Defined the Lagrange dual function g(λ,ν) (Boyd, section 5.1.2) and proved weak duality of the dual problem (sections 5.1.3, 5.2, 5.2.2). Commented on strong duality (5.2.3), which is mostly true/useful in convex problems (Slater's condition). Defined the notation x* etcetera for the optimum, as in Boyd.

Explained how to solve the convex subproblem from the CCSA (Svanberg, 2001) method (see lecture 29) using duality. We reduce it to a dual problem with only bound constraints on the dual variables, and then do CCSA recursively to obtain a dual problem with no variables at all (trivially solvable).

CCSA uses only the function value and gradient information from the current step, discarding the gradients from the previous steps; in that sense, it is similar in spirit to steepest-descent algorithms or successive LP approximations. More sophisticated algorithms, converging faster near the minimum, will also use (implicit or explicit) second-derivative information. This leads us to Newton and quasi-Newton methods.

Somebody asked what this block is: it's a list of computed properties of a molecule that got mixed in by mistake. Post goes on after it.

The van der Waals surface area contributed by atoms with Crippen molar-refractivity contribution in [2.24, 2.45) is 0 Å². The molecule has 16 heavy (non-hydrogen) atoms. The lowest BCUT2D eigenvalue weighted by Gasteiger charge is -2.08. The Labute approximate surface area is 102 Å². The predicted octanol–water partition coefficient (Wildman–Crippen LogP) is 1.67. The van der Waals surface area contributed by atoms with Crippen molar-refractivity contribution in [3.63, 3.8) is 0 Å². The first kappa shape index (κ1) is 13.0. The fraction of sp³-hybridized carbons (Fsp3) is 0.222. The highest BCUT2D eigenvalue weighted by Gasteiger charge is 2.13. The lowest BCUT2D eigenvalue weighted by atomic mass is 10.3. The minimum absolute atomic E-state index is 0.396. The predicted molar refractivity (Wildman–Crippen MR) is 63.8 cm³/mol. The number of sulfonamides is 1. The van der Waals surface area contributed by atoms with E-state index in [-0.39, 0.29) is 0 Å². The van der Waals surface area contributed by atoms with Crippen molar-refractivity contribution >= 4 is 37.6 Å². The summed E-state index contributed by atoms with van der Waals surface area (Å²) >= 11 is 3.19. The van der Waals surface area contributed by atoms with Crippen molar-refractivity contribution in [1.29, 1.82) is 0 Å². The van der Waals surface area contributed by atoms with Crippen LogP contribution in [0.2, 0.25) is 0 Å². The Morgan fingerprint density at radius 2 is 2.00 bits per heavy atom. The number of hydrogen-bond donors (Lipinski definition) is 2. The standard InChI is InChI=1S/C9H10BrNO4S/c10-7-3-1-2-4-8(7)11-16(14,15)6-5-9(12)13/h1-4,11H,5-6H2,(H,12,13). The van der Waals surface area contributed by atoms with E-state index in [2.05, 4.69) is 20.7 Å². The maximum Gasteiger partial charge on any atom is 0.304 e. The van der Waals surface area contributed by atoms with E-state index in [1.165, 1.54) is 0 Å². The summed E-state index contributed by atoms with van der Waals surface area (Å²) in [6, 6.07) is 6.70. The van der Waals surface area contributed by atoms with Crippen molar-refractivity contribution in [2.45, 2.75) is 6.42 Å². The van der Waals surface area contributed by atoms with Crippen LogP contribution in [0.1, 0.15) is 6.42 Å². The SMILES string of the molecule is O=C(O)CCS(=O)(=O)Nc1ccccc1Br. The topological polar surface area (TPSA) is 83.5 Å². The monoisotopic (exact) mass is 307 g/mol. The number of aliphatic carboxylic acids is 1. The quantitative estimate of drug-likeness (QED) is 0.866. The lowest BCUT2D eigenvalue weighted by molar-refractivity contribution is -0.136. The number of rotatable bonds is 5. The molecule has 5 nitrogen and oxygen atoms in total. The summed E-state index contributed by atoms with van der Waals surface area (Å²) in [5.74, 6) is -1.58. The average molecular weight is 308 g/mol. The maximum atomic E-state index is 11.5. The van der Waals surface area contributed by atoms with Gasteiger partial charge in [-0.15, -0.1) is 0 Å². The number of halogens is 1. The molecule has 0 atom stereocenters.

Began discussing quasi-Newton methods in general, and the BFGS algorithm in particular. Motivated the problem: we want to construct a sequence of quadratic approximations for our objective function, and optimize these to obtain Newton steps in our parameters. Discussed backtracking line searches to ensure that the Newton step is a sufficient improvement. Discussed difficulty of using exact quadratic model (exact Hessian matrix) in general.

Discussed how quasi-Newton methods are used: they are used to generate not really a step (since the Newton step may be way off if the function is not near the minimum) but rather a direction for a line search.

Lecture 31 (Apr 29)

Handouts: pset 5 (due Mon May 11).

Outlined four desirable properties of approximate Hessian matrix: positive definiteness, convergence to exact Hessian for quadratic objectives, multiplying it by the change in x should give the change in the gradient for the most recent step (the "secant condition"), and it should have as much "memory" as possible (minimizing the change to the Hessian or its inverse in some norm).